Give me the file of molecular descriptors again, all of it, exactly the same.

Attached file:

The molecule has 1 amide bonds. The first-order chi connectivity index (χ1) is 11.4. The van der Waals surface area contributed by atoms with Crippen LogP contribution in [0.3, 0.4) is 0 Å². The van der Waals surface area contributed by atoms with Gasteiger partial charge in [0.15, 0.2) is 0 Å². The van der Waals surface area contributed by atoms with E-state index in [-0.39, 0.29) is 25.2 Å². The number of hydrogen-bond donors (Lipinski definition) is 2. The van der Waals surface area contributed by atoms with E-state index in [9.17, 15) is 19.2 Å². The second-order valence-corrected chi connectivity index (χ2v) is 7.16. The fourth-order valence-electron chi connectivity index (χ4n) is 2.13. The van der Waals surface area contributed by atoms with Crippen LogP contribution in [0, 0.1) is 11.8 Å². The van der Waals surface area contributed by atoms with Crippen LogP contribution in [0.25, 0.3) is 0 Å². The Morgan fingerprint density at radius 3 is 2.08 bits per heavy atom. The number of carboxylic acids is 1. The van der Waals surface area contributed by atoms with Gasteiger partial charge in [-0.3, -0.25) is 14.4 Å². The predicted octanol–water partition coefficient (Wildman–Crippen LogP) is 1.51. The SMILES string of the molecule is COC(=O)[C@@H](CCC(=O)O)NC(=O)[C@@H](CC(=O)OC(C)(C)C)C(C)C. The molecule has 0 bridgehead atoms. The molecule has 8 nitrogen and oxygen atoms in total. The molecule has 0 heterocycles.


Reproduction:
The molecule has 1 amide bonds. The first-order chi connectivity index (χ1) is 11.4. The van der Waals surface area contributed by atoms with Crippen LogP contribution in [0.3, 0.4) is 0 Å². The van der Waals surface area contributed by atoms with Gasteiger partial charge in [0.15, 0.2) is 0 Å². The van der Waals surface area contributed by atoms with E-state index in [-0.39, 0.29) is 25.2 Å². The number of hydrogen-bond donors (Lipinski definition) is 2. The van der Waals surface area contributed by atoms with E-state index in [9.17, 15) is 19.2 Å². The second-order valence-corrected chi connectivity index (χ2v) is 7.16. The fourth-order valence-electron chi connectivity index (χ4n) is 2.13. The van der Waals surface area contributed by atoms with Crippen LogP contribution in [0, 0.1) is 11.8 Å². The van der Waals surface area contributed by atoms with Crippen LogP contribution in [0.25, 0.3) is 0 Å². The Morgan fingerprint density at radius 3 is 2.08 bits per heavy atom. The number of carboxylic acids is 1. The van der Waals surface area contributed by atoms with Gasteiger partial charge in [-0.3, -0.25) is 14.4 Å². The predicted octanol–water partition coefficient (Wildman–Crippen LogP) is 1.51. The SMILES string of the molecule is COC(=O)[C@@H](CCC(=O)O)NC(=O)[C@@H](CC(=O)OC(C)(C)C)C(C)C. The molecule has 0 bridgehead atoms. The molecule has 8 nitrogen and oxygen atoms in total. The molecule has 0 heterocycles.